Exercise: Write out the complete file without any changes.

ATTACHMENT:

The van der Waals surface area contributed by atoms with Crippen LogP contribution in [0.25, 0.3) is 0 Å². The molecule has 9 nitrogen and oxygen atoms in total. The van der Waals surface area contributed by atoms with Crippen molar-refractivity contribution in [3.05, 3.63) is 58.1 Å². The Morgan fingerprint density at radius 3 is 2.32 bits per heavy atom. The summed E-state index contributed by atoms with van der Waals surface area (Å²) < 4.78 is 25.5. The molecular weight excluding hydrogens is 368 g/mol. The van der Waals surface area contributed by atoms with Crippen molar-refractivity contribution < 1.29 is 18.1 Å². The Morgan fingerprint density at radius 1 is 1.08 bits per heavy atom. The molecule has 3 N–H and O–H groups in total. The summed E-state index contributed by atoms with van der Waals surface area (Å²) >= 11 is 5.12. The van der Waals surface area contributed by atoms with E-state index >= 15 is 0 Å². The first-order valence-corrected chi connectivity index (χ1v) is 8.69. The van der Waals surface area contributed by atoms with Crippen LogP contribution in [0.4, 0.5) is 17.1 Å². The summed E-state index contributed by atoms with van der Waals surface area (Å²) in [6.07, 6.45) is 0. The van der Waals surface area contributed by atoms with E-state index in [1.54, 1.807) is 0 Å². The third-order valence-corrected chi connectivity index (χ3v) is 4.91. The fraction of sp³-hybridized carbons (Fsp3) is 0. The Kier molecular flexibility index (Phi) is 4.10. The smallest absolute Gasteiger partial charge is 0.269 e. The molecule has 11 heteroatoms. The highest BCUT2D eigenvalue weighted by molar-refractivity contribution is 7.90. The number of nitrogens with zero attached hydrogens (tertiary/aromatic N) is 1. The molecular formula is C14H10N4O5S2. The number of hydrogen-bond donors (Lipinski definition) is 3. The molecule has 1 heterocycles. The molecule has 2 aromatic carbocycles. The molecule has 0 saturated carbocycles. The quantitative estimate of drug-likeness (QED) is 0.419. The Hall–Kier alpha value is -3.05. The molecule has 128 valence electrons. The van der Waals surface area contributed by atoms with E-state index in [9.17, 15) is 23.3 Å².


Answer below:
The van der Waals surface area contributed by atoms with Crippen LogP contribution in [0.25, 0.3) is 0 Å². The molecule has 9 nitrogen and oxygen atoms in total. The van der Waals surface area contributed by atoms with Crippen molar-refractivity contribution in [3.05, 3.63) is 58.1 Å². The Morgan fingerprint density at radius 3 is 2.32 bits per heavy atom. The summed E-state index contributed by atoms with van der Waals surface area (Å²) < 4.78 is 25.5. The molecular weight excluding hydrogens is 368 g/mol. The van der Waals surface area contributed by atoms with Crippen molar-refractivity contribution < 1.29 is 18.1 Å². The Morgan fingerprint density at radius 1 is 1.08 bits per heavy atom. The molecule has 3 N–H and O–H groups in total. The summed E-state index contributed by atoms with van der Waals surface area (Å²) >= 11 is 5.12. The van der Waals surface area contributed by atoms with E-state index >= 15 is 0 Å². The first-order valence-corrected chi connectivity index (χ1v) is 8.69. The van der Waals surface area contributed by atoms with Crippen LogP contribution in [0.4, 0.5) is 17.1 Å². The summed E-state index contributed by atoms with van der Waals surface area (Å²) in [6.07, 6.45) is 0. The van der Waals surface area contributed by atoms with E-state index in [1.54, 1.807) is 0 Å². The third-order valence-corrected chi connectivity index (χ3v) is 4.91. The fraction of sp³-hybridized carbons (Fsp3) is 0. The Kier molecular flexibility index (Phi) is 4.10. The smallest absolute Gasteiger partial charge is 0.269 e. The molecule has 11 heteroatoms. The highest BCUT2D eigenvalue weighted by molar-refractivity contribution is 7.90. The number of nitrogens with zero attached hydrogens (tertiary/aromatic N) is 1. The molecular formula is C14H10N4O5S2. The number of hydrogen-bond donors (Lipinski definition) is 3. The molecule has 1 heterocycles. The molecule has 2 aromatic carbocycles. The molecule has 0 saturated carbocycles. The quantitative estimate of drug-likeness (QED) is 0.419. The Hall–Kier alpha value is -3.05. The molecule has 128 valence electrons. The van der Waals surface area contributed by atoms with E-state index in [9.17, 15) is 23.3 Å².